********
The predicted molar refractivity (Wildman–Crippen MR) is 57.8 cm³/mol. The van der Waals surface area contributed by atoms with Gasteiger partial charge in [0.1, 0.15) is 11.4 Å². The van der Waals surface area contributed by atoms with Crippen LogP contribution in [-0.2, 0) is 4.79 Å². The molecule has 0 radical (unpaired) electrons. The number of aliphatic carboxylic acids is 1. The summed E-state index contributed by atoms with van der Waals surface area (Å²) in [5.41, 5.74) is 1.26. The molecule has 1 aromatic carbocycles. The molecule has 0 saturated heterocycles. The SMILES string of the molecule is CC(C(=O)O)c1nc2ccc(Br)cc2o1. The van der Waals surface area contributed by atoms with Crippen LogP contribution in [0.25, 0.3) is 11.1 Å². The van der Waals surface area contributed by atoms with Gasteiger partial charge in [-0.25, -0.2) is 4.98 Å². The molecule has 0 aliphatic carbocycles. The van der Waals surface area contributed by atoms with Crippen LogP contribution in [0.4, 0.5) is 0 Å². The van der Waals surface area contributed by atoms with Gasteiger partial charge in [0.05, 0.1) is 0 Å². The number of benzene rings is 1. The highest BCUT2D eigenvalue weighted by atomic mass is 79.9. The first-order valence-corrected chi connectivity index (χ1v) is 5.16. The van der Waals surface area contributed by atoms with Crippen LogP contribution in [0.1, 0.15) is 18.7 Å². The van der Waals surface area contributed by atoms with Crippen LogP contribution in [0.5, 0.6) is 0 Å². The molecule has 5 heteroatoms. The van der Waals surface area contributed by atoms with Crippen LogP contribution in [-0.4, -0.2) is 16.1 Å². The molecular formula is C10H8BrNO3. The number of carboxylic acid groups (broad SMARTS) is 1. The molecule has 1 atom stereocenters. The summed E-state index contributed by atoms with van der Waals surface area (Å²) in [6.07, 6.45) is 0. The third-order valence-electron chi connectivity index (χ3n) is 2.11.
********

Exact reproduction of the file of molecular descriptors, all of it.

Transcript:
The predicted molar refractivity (Wildman–Crippen MR) is 57.8 cm³/mol. The van der Waals surface area contributed by atoms with Gasteiger partial charge in [0.1, 0.15) is 11.4 Å². The van der Waals surface area contributed by atoms with Crippen LogP contribution in [-0.2, 0) is 4.79 Å². The molecule has 0 radical (unpaired) electrons. The number of aliphatic carboxylic acids is 1. The summed E-state index contributed by atoms with van der Waals surface area (Å²) in [5.41, 5.74) is 1.26. The molecule has 1 aromatic carbocycles. The molecule has 0 saturated heterocycles. The SMILES string of the molecule is CC(C(=O)O)c1nc2ccc(Br)cc2o1. The van der Waals surface area contributed by atoms with Crippen LogP contribution in [0.25, 0.3) is 11.1 Å². The van der Waals surface area contributed by atoms with Gasteiger partial charge in [-0.25, -0.2) is 4.98 Å². The molecule has 0 aliphatic carbocycles. The van der Waals surface area contributed by atoms with Crippen LogP contribution in [0.4, 0.5) is 0 Å². The van der Waals surface area contributed by atoms with Gasteiger partial charge in [0.05, 0.1) is 0 Å². The number of benzene rings is 1. The highest BCUT2D eigenvalue weighted by atomic mass is 79.9. The first-order valence-corrected chi connectivity index (χ1v) is 5.16. The van der Waals surface area contributed by atoms with Crippen LogP contribution in [0.1, 0.15) is 18.7 Å². The van der Waals surface area contributed by atoms with Crippen LogP contribution in [0.5, 0.6) is 0 Å². The molecule has 5 heteroatoms. The van der Waals surface area contributed by atoms with Crippen LogP contribution in [-0.4, -0.2) is 16.1 Å². The molecular formula is C10H8BrNO3. The number of carboxylic acid groups (broad SMARTS) is 1. The molecule has 1 atom stereocenters. The summed E-state index contributed by atoms with van der Waals surface area (Å²) in [6.07, 6.45) is 0. The third-order valence-electron chi connectivity index (χ3n) is 2.11.